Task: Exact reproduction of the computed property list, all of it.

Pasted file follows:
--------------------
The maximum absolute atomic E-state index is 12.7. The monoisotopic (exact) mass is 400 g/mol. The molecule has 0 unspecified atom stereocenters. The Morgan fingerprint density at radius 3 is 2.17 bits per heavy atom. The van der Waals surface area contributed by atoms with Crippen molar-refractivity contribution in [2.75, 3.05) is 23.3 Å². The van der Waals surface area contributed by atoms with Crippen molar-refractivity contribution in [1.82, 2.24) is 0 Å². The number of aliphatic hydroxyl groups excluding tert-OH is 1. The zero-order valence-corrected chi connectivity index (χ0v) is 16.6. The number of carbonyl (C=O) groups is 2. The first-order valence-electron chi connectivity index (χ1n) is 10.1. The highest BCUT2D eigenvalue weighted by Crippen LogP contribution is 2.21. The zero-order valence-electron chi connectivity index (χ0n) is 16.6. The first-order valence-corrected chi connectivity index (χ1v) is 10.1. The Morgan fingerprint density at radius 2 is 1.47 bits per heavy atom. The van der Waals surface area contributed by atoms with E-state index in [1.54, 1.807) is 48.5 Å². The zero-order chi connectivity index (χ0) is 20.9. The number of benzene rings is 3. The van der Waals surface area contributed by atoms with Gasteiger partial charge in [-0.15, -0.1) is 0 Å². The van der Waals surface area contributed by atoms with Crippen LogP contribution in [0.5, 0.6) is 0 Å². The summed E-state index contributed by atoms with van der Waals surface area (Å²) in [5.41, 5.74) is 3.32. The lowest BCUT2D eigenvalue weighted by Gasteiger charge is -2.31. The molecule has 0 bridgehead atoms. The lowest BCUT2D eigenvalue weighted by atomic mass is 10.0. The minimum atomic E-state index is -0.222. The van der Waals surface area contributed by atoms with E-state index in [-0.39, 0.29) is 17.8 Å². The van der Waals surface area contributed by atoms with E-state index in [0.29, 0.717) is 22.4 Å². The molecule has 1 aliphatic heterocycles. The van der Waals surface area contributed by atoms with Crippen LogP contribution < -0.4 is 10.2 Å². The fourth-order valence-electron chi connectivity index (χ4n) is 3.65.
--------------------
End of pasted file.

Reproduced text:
The maximum absolute atomic E-state index is 12.7. The monoisotopic (exact) mass is 400 g/mol. The molecule has 0 unspecified atom stereocenters. The Morgan fingerprint density at radius 3 is 2.17 bits per heavy atom. The van der Waals surface area contributed by atoms with Crippen molar-refractivity contribution in [2.75, 3.05) is 23.3 Å². The van der Waals surface area contributed by atoms with Crippen molar-refractivity contribution in [1.82, 2.24) is 0 Å². The number of aliphatic hydroxyl groups excluding tert-OH is 1. The zero-order valence-corrected chi connectivity index (χ0v) is 16.6. The number of carbonyl (C=O) groups is 2. The first-order valence-electron chi connectivity index (χ1n) is 10.1. The highest BCUT2D eigenvalue weighted by Crippen LogP contribution is 2.21. The zero-order valence-electron chi connectivity index (χ0n) is 16.6. The first-order valence-corrected chi connectivity index (χ1v) is 10.1. The Morgan fingerprint density at radius 2 is 1.47 bits per heavy atom. The van der Waals surface area contributed by atoms with E-state index in [1.54, 1.807) is 48.5 Å². The zero-order chi connectivity index (χ0) is 20.9. The number of benzene rings is 3. The van der Waals surface area contributed by atoms with Gasteiger partial charge in [-0.15, -0.1) is 0 Å². The van der Waals surface area contributed by atoms with Crippen LogP contribution in [0.5, 0.6) is 0 Å². The summed E-state index contributed by atoms with van der Waals surface area (Å²) in [5.41, 5.74) is 3.32. The lowest BCUT2D eigenvalue weighted by Gasteiger charge is -2.31. The molecule has 0 bridgehead atoms. The lowest BCUT2D eigenvalue weighted by atomic mass is 10.0. The minimum atomic E-state index is -0.222. The van der Waals surface area contributed by atoms with E-state index in [-0.39, 0.29) is 17.8 Å². The van der Waals surface area contributed by atoms with E-state index in [0.29, 0.717) is 22.4 Å². The molecule has 1 aliphatic heterocycles. The van der Waals surface area contributed by atoms with Crippen LogP contribution < -0.4 is 10.2 Å². The fourth-order valence-electron chi connectivity index (χ4n) is 3.65.